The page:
Monday, 17 November 2008

Why China and Saudi Arabia have refused to prop up the IMF and Japan has agreed

The emerging US government plan to attempt to salvage its position in the economic world order is now relatively clear.
The US government has pumped gigantic resources into bailing out its most central financial institutions. It knows that this will involve great domestic political unpopularity as ordinary US taxpayers are asked to pay hundreds of billions of dollars to shareholders of US banks - a point strongly made not only by Socialist Economic Bulletin but also by other observers.
But the US government also knows that these bailouts have left little financial oxygen for the 'periphery' of the international financial system. Therefore the financial system of a whole series of countries faces destablisation or even collapse.
The US has then decided which countries it considers it wishes to attempt most closely economically to bind to itself and will offer them the little financial aid it has left. Brazil, Mexico, Singapore and South Korea have therefore been chosen for $30 billion dollar swaps with the Federal Reserve to prop up their financial system.
This leaves the problem, however, of what to do with other countries, including the real basket cases of the international financial system - those countries where huge losses are possible. The US government proposes that these be saved through the IMF. The US government, however, has no extra resources to put into the IMF and proposes that the China, the oil producers and Japan come up with the necessary money.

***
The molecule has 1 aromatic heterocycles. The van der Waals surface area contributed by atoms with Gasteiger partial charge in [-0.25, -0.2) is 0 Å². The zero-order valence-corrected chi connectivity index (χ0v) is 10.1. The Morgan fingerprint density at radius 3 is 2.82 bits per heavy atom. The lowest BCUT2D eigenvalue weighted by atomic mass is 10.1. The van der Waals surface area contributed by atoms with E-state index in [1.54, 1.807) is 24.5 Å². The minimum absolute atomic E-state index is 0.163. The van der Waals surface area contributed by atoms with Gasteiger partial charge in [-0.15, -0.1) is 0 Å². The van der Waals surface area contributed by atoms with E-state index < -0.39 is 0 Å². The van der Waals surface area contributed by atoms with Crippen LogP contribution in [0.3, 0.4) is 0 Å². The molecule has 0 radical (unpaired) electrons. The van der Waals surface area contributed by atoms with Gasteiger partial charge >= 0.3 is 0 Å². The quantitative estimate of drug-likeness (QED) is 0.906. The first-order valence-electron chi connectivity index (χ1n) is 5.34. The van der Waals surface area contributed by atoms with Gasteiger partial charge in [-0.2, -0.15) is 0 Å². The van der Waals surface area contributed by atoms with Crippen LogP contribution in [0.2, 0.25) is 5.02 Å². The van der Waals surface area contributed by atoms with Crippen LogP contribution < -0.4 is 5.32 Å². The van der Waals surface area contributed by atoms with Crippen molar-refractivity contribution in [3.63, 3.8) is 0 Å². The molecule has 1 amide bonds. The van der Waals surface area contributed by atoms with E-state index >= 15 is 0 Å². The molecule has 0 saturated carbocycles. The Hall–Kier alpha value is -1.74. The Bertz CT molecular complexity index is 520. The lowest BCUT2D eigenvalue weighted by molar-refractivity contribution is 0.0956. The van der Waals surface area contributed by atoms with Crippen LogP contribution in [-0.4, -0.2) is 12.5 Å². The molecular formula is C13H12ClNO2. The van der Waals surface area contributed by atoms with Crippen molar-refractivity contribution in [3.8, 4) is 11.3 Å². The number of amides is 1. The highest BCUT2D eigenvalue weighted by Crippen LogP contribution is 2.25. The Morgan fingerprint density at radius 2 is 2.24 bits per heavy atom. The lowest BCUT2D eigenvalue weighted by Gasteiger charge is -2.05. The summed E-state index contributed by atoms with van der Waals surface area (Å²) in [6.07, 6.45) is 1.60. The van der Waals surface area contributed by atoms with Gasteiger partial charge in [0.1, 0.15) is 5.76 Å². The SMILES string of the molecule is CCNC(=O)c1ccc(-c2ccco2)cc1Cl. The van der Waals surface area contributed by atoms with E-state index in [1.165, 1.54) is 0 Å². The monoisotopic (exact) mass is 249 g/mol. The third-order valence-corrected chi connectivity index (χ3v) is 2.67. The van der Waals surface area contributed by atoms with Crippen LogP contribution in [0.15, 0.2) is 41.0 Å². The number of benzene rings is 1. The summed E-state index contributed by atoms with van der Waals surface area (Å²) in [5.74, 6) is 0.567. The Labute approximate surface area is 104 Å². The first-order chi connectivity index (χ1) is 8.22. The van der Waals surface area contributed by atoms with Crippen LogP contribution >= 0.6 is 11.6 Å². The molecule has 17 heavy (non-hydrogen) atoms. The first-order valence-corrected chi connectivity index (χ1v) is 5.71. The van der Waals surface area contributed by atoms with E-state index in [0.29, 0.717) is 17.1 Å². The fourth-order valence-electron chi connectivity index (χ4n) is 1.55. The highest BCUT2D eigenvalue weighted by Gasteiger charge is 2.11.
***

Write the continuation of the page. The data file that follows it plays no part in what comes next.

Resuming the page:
Saudi Arabia and China, acting with financial sense, have politely declined that they prop up an international financial system that benefits the US at the expense of their suffering further huge losses. That is, they have refused to put further money into the IMF.
Japan has, however, agreed to put in $100 billion - which is not enough to meet the type of financial resources the IMF is likely to require but represents a considerable financial exposure to loss even for a country with such large financial resources as Japan.
Once more this illustrates the political subordination of Japan to US economic interests. Any country acting in its own economic interests, as with Saudi Arabia and China, would have declined this US offer. Japan has gone along with it because it wants an alliance with the US against China and Russia. The price Japan pays for this is tremendous damage to its own economy - as the whole economic history of Japan since 1973 shows.

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